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Seeing Around Corners: Leadership Work to Do at Mid-Year

Our responsibility as leaders is to move beyond subjectivity about our practices to a purposeful and supportive objectivity.

The first half of this year has come and gone: where did the time go? More importantly, where do you stand relative to your goals for this first half-year? Most importantly, are you clear on your plan for the second half of 2021?

I must admit that I’m a bit behind on several of the major metrics that I set for myself this year. An unanticipated injury has slowed my physical regimen, so I’m in worse shape and heavier than I’d hoped to be. Further, though my team members and I have made great progress during the first half of the year, among other things, we’re not quite where we want to be in terms of revising and updating our Standard Operating Procedures (SOPs). The ones we have are good but, as with all things, could stand to be refreshed—after all, we learn new things each year, month, week and day (or at least we should)—while several new ones are in development but not yet finished as we’d hoped they would be.

Where do you stand both personally and professionally relative to your major goals for the year?

Chances are that you’re doing quite well relative to some goals—and perhaps even exceeding them—but there’re others against which you haven’t made nearly enough progress. In other words, you and your organization are normal … but, thankfully, there’re ways that you can become better, so let’s explore a few.

The first (self-)leadership best practice is to quantify and record your goals: in other words, are they concrete (with interim measures) and written down? If not, this is your first task. Next, how are you performing against these (written) measures?

Now, if you work with others, go share this analysis and solicit their feedback: do they agree with your assessment of your and/or your organization’s progress? Why or why not? What can you learn from their alternative perspective? How are you going to reflect their feedback in your plans for the second half of the year?

Next, let’s look more closely at those interim measures: assuming you have them, do they reveal any pattern of which you need to be aware? For example, it’s human nature that if we want to attract 12 new financial planning client families to the firm over the course of the year we simplify this goal to be one new such group per month.

Except that this simplicity can lead us astray: for instance, are our marketing efforts sufficiently well-defined and deployed such that we can expect to attract a new client family in, say, January? Or are they sufficiently consistent such that when team members inevitably take time off to be with their families and to rest and reinvigorate during the summer this won’t overly affect the amount of focus on this critical goal (which means that these advisable and expected variations in our organizational capacity won’t preclude us from exhibiting sufficient effort to meet this [monthly] goal)?

Now that we’ve gotten clearer on our actual progress against our goals and likely refined them for the balance of the year as well as allocated them more realistically, it’s time to assess our ability to execute against them: when examining them critically, do we have both sufficient capacity and skill and will to achieve them?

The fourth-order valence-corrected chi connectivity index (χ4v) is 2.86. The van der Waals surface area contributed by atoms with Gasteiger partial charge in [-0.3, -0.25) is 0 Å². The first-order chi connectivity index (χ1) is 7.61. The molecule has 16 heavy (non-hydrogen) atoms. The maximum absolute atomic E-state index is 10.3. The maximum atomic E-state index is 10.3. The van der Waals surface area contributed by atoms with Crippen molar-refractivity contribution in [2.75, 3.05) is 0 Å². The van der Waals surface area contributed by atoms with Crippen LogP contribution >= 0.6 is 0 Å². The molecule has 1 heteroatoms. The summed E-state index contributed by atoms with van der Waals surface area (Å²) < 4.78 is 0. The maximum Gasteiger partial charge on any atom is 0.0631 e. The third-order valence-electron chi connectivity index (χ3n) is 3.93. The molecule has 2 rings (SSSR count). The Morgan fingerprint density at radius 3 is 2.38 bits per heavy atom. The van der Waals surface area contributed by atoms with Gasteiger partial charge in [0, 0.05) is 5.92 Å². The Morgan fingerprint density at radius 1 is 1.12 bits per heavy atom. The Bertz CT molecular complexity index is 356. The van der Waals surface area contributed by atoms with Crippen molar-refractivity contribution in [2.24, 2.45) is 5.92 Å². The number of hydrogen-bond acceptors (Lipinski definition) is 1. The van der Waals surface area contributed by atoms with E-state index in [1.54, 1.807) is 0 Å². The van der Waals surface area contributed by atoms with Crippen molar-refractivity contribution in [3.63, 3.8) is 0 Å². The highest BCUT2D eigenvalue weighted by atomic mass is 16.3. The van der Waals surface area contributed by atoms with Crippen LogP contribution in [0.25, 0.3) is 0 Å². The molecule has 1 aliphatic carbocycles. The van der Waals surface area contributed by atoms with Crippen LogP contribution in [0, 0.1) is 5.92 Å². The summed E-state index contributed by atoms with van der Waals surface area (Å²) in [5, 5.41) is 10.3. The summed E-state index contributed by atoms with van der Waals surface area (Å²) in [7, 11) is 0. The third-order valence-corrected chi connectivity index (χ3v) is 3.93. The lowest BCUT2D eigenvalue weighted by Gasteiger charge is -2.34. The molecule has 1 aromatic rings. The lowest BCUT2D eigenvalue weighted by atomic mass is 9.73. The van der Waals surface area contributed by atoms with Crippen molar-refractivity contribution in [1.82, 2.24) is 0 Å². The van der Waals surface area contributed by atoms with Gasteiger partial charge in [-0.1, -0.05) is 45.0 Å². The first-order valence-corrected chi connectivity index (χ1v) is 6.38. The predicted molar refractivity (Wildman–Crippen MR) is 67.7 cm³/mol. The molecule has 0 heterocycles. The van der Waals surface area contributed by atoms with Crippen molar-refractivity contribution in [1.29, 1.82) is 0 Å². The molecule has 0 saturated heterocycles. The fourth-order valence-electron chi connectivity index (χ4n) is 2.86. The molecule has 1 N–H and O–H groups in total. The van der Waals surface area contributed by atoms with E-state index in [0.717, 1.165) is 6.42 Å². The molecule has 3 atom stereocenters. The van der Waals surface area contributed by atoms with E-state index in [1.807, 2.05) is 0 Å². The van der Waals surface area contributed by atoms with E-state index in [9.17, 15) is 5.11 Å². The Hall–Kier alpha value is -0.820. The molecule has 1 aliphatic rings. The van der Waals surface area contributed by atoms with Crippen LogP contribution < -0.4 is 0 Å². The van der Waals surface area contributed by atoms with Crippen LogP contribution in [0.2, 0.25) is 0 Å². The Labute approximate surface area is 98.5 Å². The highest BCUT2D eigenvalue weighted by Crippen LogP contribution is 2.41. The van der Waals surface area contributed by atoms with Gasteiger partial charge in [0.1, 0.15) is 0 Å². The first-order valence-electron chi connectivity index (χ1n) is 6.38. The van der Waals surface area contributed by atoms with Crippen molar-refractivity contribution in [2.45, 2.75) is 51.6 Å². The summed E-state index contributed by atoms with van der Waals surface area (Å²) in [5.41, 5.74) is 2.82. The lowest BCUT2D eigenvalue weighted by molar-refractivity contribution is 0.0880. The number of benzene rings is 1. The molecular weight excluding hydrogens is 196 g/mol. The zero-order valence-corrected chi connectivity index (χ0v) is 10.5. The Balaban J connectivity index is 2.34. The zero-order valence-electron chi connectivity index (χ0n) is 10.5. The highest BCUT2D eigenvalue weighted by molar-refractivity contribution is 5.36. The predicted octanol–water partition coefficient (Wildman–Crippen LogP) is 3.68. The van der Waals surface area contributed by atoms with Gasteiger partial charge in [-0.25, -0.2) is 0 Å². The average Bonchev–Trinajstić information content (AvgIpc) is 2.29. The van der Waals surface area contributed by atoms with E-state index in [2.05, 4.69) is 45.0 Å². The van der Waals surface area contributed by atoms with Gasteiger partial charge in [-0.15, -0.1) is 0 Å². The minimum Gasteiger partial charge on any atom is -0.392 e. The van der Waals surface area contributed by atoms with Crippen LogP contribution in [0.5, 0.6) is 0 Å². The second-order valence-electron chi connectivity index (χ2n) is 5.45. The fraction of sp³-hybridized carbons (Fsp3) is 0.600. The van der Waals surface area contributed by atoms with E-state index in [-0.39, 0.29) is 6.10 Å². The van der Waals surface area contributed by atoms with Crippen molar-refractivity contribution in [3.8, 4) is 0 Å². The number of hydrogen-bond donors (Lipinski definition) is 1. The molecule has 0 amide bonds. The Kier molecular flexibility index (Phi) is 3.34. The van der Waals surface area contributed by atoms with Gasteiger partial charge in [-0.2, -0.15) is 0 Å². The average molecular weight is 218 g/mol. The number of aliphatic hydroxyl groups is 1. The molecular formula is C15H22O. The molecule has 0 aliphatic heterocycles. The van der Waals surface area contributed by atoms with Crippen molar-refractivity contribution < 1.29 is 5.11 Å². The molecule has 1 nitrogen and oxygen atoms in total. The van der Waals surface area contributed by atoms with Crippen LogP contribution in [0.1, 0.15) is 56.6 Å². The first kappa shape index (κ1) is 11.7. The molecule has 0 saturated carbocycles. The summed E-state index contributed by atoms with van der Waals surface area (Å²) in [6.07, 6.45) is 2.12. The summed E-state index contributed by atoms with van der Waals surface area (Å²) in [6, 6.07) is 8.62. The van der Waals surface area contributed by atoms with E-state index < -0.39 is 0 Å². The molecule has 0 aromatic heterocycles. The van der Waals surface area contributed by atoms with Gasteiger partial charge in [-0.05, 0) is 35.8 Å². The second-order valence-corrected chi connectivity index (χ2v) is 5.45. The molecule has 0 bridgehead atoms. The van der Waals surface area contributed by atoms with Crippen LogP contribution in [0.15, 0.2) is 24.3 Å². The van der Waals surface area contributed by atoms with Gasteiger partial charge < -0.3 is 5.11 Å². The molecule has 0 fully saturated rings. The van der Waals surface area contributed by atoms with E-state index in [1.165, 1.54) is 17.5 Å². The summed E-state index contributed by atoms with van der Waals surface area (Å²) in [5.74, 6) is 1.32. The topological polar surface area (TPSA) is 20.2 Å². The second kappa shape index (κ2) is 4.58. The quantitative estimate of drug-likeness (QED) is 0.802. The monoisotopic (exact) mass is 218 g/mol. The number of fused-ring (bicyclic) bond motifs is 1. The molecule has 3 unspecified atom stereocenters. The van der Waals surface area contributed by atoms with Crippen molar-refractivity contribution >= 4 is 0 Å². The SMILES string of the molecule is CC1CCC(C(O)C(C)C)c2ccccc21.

After your almost reflexive “Yes!” response, let’s dig more deeply:

How would an objective third party answer this question of capacity and capability about you/your firm? Probably not quite as forgivingly, which is actually a good thing. A meaningful part of our goal is, in fact, to rid ourselves of the well-intended but often unhelpful rose-colored lenses through which we tend to evaluate ourselves and those for whom we care. Our responsibility as leaders is to move beyond this understandable and commendable subjectivity to a purposeful and supportive objectivity.

Now that we’ve grounded ourselves in reality, it’s time to recalibrate: what gaps are there in our ability to execute against our plan to achieve our goals? Who’s going to help fill these gaps and how? (Or, alternatively framed, do we have this capability internally or we going to have to go outside of ourselves and our firm to contract for it?) And who’s going to supervise our progress against filling these gaps and reaching these goals, which actually means who’s going to be accountable for ensuring that this progress is both attempted and, most importantly, achieved?

One final suggestion: though none of us likes to dwell on the negative (or, at least, shouldn’t), many of the challenges that we do and will face are, in fact, foreseeable; which means that we should develop contingency plans for them.

Am I suggesting that you make a major investment of your time in figuring out all that could go wrong and in developing detailed plans to address each of these scenarios? In a word, no. I am suggesting that you make a modest investment of your time in considering the most likely potential derailers and develop at least an outlined approach to address them. A great friend and mentor once described this best practice to me as executing on his responsibility to his people to “see around corners” so that when his organization has to pivot, having anticipated the most likely and/or costly such scenarios, he’s prepared to help it do so with minimal disruption.

Walter K. Booker is the chief operating officer of MarketCounsel, a business and regulatory compliance consultancy for investment advisors.


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